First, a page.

Windows Server 2012 (Hyper-V) Core Installation

The Performance Tuning Guidelines for Windows Server 2012 document is available and I’m reviewing and commenting on notable text in it.

On the subject of a Core installation of Windows Server 2012, the document says:

It features a smaller disk, memory profile, and attack surface. Therefore, we highly recommend that Hyper-V virtualization servers use the Server Core installation option. Using Server Core in the root partition leaves additional memory for the virtual machines to use (approximately 80 MB for the commit charge on a 64-bit edition of the Windows Server operating system).

You’ll save a couple of GB on disk space. When I’m able to buy disks smaller than 300 GB for my hosts I’ll care about this. Smaller disks are price listed, but my experience is that you’ll wait 3 months for them.

I don’t care about saving 80 MB of RAM on hosts with 48 GB, 192 GB, 256 GB, or 4 TB of RAM.

The other pro-Core argument is the number of security patches. I don’t care if I have 1 or 12 patches to install per month. I care about how many reboots I have to do; 1 patch = 1 reboot, 20 patches = 1 reboot. And on reboots, Cluster Aware Updating orchestrates that so I have no service downtime.

I care about easy administration. When there is a problem, I don’t want to be googling PowerShell. I sure as hell don’t want a junior operator/engineer to be searching the net for PowerShell alternatives to tasks that are quick/easy in the GUI. And until the h/w vendors have given us easy/complete non-GUI options for hardware management/troubleshooting, the Full installation is my recommendation, despite what Redmond says.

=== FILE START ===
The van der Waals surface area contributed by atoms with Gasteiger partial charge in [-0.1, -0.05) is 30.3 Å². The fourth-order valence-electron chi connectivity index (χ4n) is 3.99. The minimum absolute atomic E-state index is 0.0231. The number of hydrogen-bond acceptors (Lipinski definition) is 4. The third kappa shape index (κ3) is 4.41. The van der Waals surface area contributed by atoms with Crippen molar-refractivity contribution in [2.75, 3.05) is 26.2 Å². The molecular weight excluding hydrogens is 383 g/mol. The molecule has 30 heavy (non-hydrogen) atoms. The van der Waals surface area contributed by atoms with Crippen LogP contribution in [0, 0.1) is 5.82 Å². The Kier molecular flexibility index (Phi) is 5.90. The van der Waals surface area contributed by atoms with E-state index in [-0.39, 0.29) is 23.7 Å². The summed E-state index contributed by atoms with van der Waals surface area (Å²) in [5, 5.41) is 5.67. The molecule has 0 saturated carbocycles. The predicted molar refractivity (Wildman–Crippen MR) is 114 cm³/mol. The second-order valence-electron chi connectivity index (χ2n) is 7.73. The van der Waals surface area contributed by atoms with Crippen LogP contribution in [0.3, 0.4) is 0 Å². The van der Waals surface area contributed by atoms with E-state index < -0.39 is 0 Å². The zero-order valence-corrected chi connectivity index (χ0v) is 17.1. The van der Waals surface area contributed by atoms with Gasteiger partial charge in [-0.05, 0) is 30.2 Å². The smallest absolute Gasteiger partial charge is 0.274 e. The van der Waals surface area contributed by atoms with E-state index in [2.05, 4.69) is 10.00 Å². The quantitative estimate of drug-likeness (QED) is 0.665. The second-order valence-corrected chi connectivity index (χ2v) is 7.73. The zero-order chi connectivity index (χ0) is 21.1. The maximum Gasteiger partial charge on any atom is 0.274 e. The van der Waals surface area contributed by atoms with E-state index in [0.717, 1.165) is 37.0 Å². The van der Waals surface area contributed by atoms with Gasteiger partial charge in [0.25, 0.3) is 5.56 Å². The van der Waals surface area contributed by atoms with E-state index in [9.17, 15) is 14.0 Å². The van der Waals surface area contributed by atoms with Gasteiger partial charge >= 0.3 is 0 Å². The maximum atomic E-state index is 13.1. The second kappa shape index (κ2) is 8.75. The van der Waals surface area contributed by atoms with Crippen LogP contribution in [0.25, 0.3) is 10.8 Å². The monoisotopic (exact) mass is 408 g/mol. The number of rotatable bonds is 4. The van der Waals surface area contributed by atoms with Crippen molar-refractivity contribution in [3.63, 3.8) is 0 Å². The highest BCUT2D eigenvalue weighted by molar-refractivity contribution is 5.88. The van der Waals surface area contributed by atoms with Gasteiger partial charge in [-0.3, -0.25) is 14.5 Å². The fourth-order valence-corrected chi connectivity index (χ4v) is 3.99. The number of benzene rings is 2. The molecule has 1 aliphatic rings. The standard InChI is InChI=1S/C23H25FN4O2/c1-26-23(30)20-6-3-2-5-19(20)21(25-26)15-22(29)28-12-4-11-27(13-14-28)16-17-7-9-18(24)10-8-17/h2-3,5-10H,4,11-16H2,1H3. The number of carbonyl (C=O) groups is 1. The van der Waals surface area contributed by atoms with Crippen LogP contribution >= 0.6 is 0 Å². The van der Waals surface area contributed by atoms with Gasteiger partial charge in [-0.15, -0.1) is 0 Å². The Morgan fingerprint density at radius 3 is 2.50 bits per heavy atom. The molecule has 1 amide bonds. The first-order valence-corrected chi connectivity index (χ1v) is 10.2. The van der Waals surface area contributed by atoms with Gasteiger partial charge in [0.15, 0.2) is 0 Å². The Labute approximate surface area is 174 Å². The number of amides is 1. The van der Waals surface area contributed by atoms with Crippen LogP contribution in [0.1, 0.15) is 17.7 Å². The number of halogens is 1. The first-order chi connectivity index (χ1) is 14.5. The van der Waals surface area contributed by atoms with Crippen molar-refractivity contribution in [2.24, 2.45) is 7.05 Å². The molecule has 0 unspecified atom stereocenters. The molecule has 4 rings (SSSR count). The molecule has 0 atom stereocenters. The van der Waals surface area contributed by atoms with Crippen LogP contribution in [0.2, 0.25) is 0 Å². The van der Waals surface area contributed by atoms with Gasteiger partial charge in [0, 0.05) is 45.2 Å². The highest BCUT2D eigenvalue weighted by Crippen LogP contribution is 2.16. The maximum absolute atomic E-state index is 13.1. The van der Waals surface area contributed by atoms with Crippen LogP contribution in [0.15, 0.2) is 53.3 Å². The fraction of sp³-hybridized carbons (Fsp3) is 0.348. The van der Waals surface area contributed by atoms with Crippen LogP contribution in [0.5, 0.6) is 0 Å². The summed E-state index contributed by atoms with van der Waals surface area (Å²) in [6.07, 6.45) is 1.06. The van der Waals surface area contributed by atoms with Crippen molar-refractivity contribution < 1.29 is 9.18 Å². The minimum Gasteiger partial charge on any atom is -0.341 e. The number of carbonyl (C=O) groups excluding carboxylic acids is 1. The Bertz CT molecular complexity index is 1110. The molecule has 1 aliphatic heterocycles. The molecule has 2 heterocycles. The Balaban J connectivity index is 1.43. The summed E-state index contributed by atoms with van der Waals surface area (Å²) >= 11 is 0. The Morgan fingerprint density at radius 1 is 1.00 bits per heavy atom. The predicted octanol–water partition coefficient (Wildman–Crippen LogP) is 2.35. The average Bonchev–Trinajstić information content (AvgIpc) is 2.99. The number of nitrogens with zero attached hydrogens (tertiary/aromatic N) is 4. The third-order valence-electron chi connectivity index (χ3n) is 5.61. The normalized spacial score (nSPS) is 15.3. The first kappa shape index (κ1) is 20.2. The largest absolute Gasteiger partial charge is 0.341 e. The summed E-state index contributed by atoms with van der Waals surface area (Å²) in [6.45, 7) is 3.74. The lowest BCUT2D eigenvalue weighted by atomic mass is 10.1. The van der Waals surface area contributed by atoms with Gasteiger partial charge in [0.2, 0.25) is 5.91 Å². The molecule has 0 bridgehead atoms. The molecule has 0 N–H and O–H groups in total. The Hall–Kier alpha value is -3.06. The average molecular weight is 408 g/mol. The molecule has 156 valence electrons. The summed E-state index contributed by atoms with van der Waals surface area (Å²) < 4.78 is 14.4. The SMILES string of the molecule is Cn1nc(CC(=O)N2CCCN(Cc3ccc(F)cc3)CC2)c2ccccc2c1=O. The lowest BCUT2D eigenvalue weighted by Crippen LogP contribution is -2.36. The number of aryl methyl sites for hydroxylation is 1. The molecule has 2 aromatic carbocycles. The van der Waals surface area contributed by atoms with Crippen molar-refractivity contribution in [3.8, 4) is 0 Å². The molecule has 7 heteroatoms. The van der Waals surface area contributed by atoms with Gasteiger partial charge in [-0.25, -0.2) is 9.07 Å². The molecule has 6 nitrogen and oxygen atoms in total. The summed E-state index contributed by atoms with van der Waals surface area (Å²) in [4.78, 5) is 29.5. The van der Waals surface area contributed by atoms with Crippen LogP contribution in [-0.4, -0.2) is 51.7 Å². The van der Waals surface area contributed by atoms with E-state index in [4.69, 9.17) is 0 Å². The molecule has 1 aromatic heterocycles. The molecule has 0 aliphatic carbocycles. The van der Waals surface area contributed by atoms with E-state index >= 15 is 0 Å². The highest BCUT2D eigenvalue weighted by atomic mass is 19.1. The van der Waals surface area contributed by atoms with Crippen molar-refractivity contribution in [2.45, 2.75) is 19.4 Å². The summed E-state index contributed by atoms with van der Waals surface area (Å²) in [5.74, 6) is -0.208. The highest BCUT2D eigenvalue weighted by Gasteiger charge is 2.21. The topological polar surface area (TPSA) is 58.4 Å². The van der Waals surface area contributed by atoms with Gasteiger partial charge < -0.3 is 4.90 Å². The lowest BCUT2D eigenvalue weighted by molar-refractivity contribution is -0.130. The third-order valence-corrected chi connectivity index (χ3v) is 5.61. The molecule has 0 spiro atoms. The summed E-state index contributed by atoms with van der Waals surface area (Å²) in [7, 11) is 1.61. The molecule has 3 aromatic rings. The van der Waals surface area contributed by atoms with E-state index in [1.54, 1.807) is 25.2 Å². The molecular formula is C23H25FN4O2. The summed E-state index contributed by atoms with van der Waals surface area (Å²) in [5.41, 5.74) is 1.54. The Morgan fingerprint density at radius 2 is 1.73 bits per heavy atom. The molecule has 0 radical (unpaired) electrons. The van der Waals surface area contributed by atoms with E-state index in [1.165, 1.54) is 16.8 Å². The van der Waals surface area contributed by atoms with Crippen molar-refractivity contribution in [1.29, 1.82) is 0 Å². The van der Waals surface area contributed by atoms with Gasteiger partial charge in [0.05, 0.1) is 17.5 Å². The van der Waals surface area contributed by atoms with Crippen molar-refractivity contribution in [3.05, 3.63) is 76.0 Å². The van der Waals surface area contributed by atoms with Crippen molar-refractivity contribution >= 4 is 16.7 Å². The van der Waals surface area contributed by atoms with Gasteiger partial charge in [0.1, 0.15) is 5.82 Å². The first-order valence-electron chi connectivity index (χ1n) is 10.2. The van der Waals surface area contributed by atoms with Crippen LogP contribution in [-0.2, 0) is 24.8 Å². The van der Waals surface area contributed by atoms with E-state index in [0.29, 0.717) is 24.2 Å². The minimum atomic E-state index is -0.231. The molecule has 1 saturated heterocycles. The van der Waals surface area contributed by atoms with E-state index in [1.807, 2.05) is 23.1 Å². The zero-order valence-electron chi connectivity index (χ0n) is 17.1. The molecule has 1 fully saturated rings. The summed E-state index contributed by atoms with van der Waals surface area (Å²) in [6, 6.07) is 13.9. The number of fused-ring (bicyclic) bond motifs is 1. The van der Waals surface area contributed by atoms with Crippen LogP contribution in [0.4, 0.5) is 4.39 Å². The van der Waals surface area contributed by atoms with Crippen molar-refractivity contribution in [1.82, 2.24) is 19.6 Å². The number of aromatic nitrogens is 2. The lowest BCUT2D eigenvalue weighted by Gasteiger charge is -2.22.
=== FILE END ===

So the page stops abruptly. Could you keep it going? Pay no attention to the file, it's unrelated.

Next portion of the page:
Microsoft’s recommendation remains unchanged from W2008 and W2008 R2. The Great Big Hyper-V Survey of 2011 shows only a very small percentage of you agreed to follow Microsoft’s advice on Core in the past.  One thing has changed in WS2012.

You can switch on the GUI in a Core via Server Manager, but it requires a reboot, and booting any new piece of server hardware takes 10 minutes these days (compare a WS2012 boot on a PC or laptop where it’s seconds).  That’s 10 minutes more for the customer or boss to be in your ear asking when their email will be back up and running.

In my opinion and experience, the cost of the full GUI is negligible and therefore I continue to recommend that type of installation.  I will consider changing my mind when I can flip from Core-GUI-Core without a reboot.

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10 Replies to “Windows Server 2012 (Hyper-V) Core Installation”

  1. One thing about patching: The number of critical restart-needing pathces are way lower on Core edition than on regular GUI-based. On a comparison based on Windows 2008R2, figuers showed that on core edition, mean time between restart-needing critical patches for the Windows OS was somewhere around 11 months. On the full OS, much lower. Might be a point to consider.

    Here’s some info from the team on the subject:

    • Trond,
      On a WS2012 cluster I really couldn’t give a hoot about reboots. With cluster aware updating, I have automated orchestration of VM workloads, host patching during the day while I’m around, and zero service downtime. Full install for me 🙂

  2. the only reason why I would ever do it is if they really need less reboot / patches.

    Taken from Virtual PC guy blog :